Responsibility for regulating banks will soon pass to the Prudential Regulation Authority, which is linked to the Bank of England
Banks will face strict supervision from the new Prudential Regulation Authority
Hector Sants, incoming boss of the PRA, told an audience of banking executives they could not be relied upon to avoid mistakes that endanger the financial system.
Sants, who is also current head of the FSA, described the new approach as ‘close intensive engagement.’
"Central to this supervisory model is the presumption that regulators cannot rely on the judgement of the management of the firms they supervise, and must take their own view formed from their own analysis about the significant issues which affect the safety and soundness of the firm," said Mr Sants.
"Furthermore, where that judgement differs from the firm's management, the regulator must act.”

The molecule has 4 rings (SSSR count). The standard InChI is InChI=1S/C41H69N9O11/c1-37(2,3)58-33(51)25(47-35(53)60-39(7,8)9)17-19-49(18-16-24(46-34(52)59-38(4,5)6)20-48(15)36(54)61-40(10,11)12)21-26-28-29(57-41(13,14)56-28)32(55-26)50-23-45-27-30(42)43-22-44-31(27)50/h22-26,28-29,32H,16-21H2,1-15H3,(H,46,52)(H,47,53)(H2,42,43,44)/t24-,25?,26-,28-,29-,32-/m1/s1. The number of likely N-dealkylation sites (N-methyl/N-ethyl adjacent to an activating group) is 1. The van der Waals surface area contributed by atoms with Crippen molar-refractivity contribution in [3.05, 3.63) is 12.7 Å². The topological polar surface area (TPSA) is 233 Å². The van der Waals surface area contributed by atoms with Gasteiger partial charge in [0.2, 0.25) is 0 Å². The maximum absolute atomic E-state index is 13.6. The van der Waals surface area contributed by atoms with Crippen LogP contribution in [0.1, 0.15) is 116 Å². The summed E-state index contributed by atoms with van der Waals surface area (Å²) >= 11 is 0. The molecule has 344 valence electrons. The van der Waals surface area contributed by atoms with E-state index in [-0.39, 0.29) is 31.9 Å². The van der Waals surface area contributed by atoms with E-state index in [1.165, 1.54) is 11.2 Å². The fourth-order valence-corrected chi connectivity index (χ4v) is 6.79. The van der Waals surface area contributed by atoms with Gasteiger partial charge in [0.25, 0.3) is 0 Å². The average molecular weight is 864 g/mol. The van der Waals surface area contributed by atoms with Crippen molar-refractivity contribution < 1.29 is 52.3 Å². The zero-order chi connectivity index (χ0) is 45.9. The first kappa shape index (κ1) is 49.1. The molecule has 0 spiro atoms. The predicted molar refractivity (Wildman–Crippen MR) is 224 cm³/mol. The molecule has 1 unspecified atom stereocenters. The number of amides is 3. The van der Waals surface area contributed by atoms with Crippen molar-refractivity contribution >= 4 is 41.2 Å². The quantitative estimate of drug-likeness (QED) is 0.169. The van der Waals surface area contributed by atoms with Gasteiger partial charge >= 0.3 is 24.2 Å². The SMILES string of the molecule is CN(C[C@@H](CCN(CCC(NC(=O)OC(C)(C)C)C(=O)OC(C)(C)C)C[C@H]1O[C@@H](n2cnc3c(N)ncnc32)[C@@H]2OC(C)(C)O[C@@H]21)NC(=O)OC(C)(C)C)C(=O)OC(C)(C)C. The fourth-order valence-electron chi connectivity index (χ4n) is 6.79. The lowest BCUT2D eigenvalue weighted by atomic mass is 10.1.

The PRA will form part of the Bank of England and will take over many of the FSA’s functions. Its main mandate will be supervising all banks, credit unions, building societies and insurance companies throughout the UK. It will have a limit of 2000 firms to help ensure efficiency.
The FSA is closing down; the mandate for supervising financial institutions’ treatment of customers will go to the newly created Financial Conduct Authority
Andrew Bailey, soon to be deputy chief executive of the PRA, warned banking executives the organisation will not exist solely to prop up struggling institutions:
"Key elements... will be to ensure that financial firms do business in such a way that adverse effects on the UK financial system are avoided and to minimise damage to the system in the event that a firm does fail," he said.